TWO WOMEN ARRESTED FOR SUSPECTED INVOLVEMENT IN CHINA OFFICIALS IMPERSONATION SCAM

The Police have arrested two women, aged 19 and 30, for their suspected involvement in a China Officials Impersonation scam.

In July 2020, the Police received a report where a female victim had purportedly received unsolicited phone calls from unknown persons claiming to be Chinese authorities. She was purportedly deceived into thinking that she was being investigated for a serious crime and was then instructed by the scammers to hand over $1 million in cash over a period of five days to a woman.

Through investigations, officers from the Commercial Affairs Department (CAD) established the identity of the 19-year-old woman and arrested her on the same day of the report. Preliminary investigations revealed that the 19-year-old is believed to have acted on the instruction of the scammers to collect the cash from the victim. The cash was allegedly handed over to another woman, aged 30, who was also arrested on the same day.

Investigations against the 19-year-old woman are ongoing.

The 30-year-old woman will be charged in court on 30 October 2020 with assisting another person to retain benefits from criminal conduct. The offence of being concerned in an arrangement to facilitate the retention of others’ criminal benefits under the Corruption, Drug Trafficking and Other Serious Offences (Confiscation of Benefits) Act carries an imprisonment term of up to 10 years, or a fine of up to S$500,000, or both.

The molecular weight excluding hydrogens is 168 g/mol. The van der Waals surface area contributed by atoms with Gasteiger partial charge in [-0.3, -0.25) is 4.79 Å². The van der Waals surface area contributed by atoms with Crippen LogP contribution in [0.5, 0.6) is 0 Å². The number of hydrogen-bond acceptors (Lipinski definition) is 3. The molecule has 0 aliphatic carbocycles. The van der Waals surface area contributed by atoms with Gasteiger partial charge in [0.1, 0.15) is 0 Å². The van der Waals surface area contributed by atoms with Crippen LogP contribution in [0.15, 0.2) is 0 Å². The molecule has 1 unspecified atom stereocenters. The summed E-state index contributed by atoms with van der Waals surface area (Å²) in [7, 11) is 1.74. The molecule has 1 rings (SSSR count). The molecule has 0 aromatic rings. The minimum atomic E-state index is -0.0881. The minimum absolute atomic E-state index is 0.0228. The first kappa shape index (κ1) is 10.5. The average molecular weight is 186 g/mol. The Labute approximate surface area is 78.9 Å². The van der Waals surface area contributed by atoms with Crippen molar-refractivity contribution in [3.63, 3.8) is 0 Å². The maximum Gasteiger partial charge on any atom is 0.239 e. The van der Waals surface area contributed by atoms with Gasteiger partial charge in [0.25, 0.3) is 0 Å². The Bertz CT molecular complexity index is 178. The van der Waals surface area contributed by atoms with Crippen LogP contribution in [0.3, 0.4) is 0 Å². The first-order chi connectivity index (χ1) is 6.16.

The Police would like to warn members of the public not to collect money from other individuals on the behalf of unknown persons, especially those claiming to be officers from law enforcement agencies. Such callers are most likely scammers, and members of the public who act on their instructions may unwittingly have committed a crime by assisting to launder money from criminal activities.

To seek scam-related advice, members of the public may call the National Crime Prevention Council’s anti-scam helpline at 1800-722-6688 or visit www.scamalert.sg. Join the ‘Let’s fight scams’ campaign at www.scamalert.sg/fight by signing up as an advocate to receive up-to-date messages and share them with your family and friends. Together, we can help stop scams and prevent our loved ones from becoming the next scam victim.

 

Source: Singapore Police Force